7. Set the interface and protocol.
  8. Call netfilter (POST_ROUTING).
  9. If the packet is too long, it’s fragmented.
  10. L2 addressing, i.e., find the MAC address of the device that can own the destination IP address.
  11. Set data link layer information.
  12. The kernel network protocol stack operation is now complete.
  13. Call tc (traffic control) egress (redirect the packet if necessary).
  14. Enter the queue discipline (qdisc).
  15. Write to the NIC (network interface controller).
  16. Send to the network.

Unpacking

NIC receives data packets from the network (without going into details about direct memory access, netfilter, and traffic control):

  1. Write the data packet to DMA (Direct Memory Access) (does not rely on the CPU, written directly into memory by the NIC).
  2. Allocate sk_buff and fill in metadata, such as the protocol being Ethernet type and the receiving network interface.
  3. Save the link layer information in the mac_header field of sk_buff and "remove" the link layer information from the data packet (move the pointer).
  4. Network protocol stack processing begins
  5. Save the network layer information in the network_header field.
  6. Call tc ingress.
  7. “Remove” network layer information.
  8. Save the transport layer information in the transport_header field.
  9. Call netfilter (PRE_ROUTING).
  10. Look up routing.
  11. Merge multiple packets.
  12. Call netfilter (LOCAL_IN).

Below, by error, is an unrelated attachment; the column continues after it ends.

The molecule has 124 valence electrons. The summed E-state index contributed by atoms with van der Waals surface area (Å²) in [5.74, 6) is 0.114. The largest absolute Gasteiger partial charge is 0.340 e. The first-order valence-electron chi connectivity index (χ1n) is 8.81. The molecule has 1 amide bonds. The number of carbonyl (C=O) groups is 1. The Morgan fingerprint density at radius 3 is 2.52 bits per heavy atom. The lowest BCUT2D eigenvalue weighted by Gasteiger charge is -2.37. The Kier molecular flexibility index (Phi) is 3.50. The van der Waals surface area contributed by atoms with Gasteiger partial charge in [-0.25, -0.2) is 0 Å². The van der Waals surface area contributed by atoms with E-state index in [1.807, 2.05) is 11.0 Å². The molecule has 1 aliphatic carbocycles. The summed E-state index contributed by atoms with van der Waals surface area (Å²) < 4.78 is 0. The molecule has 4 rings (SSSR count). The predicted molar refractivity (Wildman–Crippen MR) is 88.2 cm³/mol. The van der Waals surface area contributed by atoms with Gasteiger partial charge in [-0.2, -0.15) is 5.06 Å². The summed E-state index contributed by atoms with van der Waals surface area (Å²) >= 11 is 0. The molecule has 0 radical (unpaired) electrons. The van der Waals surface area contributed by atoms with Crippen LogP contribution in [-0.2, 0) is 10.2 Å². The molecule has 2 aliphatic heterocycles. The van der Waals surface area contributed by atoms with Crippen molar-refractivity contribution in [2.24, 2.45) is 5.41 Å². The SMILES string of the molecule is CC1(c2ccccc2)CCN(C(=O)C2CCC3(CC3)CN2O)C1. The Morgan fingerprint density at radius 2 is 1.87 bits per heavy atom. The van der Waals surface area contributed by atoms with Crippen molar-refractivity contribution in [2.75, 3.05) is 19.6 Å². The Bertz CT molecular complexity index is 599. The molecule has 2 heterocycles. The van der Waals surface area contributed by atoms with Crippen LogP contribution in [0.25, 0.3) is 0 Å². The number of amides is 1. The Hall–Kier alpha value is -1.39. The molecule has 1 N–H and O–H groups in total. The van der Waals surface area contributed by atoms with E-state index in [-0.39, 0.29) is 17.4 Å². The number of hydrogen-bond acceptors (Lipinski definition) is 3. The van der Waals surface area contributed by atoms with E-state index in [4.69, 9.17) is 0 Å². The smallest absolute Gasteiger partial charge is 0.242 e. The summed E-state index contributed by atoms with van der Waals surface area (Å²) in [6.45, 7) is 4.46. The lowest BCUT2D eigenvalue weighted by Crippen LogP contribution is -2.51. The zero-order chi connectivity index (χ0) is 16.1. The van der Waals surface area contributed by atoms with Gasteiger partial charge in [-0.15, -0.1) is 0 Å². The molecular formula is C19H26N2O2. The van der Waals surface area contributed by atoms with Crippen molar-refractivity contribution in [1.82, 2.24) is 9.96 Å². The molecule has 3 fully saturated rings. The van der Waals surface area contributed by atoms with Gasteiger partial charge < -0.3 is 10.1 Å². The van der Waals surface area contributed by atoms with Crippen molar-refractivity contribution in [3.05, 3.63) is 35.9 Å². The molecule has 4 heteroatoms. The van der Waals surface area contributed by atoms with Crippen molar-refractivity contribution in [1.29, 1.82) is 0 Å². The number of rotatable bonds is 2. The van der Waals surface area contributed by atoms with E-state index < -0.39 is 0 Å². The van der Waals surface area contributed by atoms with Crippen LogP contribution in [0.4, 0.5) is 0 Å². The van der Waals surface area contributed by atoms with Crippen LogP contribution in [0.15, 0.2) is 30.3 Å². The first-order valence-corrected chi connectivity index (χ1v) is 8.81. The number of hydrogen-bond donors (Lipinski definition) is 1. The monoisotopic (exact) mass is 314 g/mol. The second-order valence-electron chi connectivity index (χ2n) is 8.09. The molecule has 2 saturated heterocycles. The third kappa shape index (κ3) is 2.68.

13. “Remove” transport layer information.
  14. Look up the socket listening on the destination port or send a reset.
  15. Write the data to the socket’s receive queue.
  16. Send a signal to notify that data has been written to the queue.
  17. The operation of the kernel network protocol stack is now complete.
  18. Dequeue sk_buff from the socket receive queue.
  19. Write the data to the application’s buffer.
  20. Release sk_buff.

Kubernetes Network Model

The other basic knowledge is the Kubernetes network model, which can refer to the previously discussed article A Deep Dive into the Kubernetes Network Model and Communication.

Packet Flow in Kubernetes

We continue to discuss the three communication scenarios mentioned in the previous article. Pod-to-pod communication uses the pod IP address. If we want to discuss accessing through Service, the discussion about netfilter will increase.

Container-to-Container Communication within a Pod